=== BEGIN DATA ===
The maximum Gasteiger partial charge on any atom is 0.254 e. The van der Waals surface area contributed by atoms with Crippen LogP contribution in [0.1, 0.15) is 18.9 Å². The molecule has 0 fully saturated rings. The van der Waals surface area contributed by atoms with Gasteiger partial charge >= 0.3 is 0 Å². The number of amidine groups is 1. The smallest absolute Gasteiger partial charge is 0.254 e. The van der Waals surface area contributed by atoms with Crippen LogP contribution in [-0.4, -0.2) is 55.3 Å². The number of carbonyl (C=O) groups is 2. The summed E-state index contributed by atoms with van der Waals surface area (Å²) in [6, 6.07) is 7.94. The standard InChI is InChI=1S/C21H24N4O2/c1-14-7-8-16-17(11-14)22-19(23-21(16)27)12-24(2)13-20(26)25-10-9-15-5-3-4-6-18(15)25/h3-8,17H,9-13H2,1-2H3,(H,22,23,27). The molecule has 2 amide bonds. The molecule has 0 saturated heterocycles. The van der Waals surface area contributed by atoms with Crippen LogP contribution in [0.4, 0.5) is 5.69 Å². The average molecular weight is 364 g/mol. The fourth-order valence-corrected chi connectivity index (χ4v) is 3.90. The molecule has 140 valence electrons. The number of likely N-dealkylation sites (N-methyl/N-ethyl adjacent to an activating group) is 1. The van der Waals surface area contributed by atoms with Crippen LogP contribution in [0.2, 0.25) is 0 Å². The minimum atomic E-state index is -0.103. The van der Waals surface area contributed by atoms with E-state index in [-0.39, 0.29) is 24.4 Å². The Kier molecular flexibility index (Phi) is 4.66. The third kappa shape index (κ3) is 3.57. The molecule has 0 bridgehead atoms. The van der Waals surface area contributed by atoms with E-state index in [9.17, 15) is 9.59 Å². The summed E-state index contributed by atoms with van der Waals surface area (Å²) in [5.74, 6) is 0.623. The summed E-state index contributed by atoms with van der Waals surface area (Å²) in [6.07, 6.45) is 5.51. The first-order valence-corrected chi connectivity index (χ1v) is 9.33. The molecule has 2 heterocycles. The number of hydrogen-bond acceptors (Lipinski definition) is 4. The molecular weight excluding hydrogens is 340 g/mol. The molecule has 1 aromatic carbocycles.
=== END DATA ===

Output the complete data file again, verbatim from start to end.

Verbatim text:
The maximum Gasteiger partial charge on any atom is 0.254 e. The van der Waals surface area contributed by atoms with Crippen LogP contribution in [0.1, 0.15) is 18.9 Å². The molecule has 0 fully saturated rings. The van der Waals surface area contributed by atoms with Gasteiger partial charge >= 0.3 is 0 Å². The number of amidine groups is 1. The smallest absolute Gasteiger partial charge is 0.254 e. The van der Waals surface area contributed by atoms with Crippen LogP contribution in [-0.4, -0.2) is 55.3 Å². The number of carbonyl (C=O) groups is 2. The summed E-state index contributed by atoms with van der Waals surface area (Å²) in [6, 6.07) is 7.94. The standard InChI is InChI=1S/C21H24N4O2/c1-14-7-8-16-17(11-14)22-19(23-21(16)27)12-24(2)13-20(26)25-10-9-15-5-3-4-6-18(15)25/h3-8,17H,9-13H2,1-2H3,(H,22,23,27). The molecule has 2 amide bonds. The molecule has 0 saturated heterocycles. The van der Waals surface area contributed by atoms with Crippen LogP contribution in [0.4, 0.5) is 5.69 Å². The average molecular weight is 364 g/mol. The fourth-order valence-corrected chi connectivity index (χ4v) is 3.90. The molecule has 140 valence electrons. The number of likely N-dealkylation sites (N-methyl/N-ethyl adjacent to an activating group) is 1. The van der Waals surface area contributed by atoms with Crippen LogP contribution in [0.2, 0.25) is 0 Å². The minimum atomic E-state index is -0.103. The van der Waals surface area contributed by atoms with E-state index in [-0.39, 0.29) is 24.4 Å². The Kier molecular flexibility index (Phi) is 4.66. The third kappa shape index (κ3) is 3.57. The molecule has 0 bridgehead atoms. The van der Waals surface area contributed by atoms with E-state index in [9.17, 15) is 9.59 Å². The summed E-state index contributed by atoms with van der Waals surface area (Å²) in [5.74, 6) is 0.623. The summed E-state index contributed by atoms with van der Waals surface area (Å²) in [6.07, 6.45) is 5.51. The first-order valence-corrected chi connectivity index (χ1v) is 9.33. The molecule has 2 heterocycles. The number of hydrogen-bond acceptors (Lipinski definition) is 4. The molecular weight excluding hydrogens is 340 g/mol. The molecule has 1 aromatic carbocycles.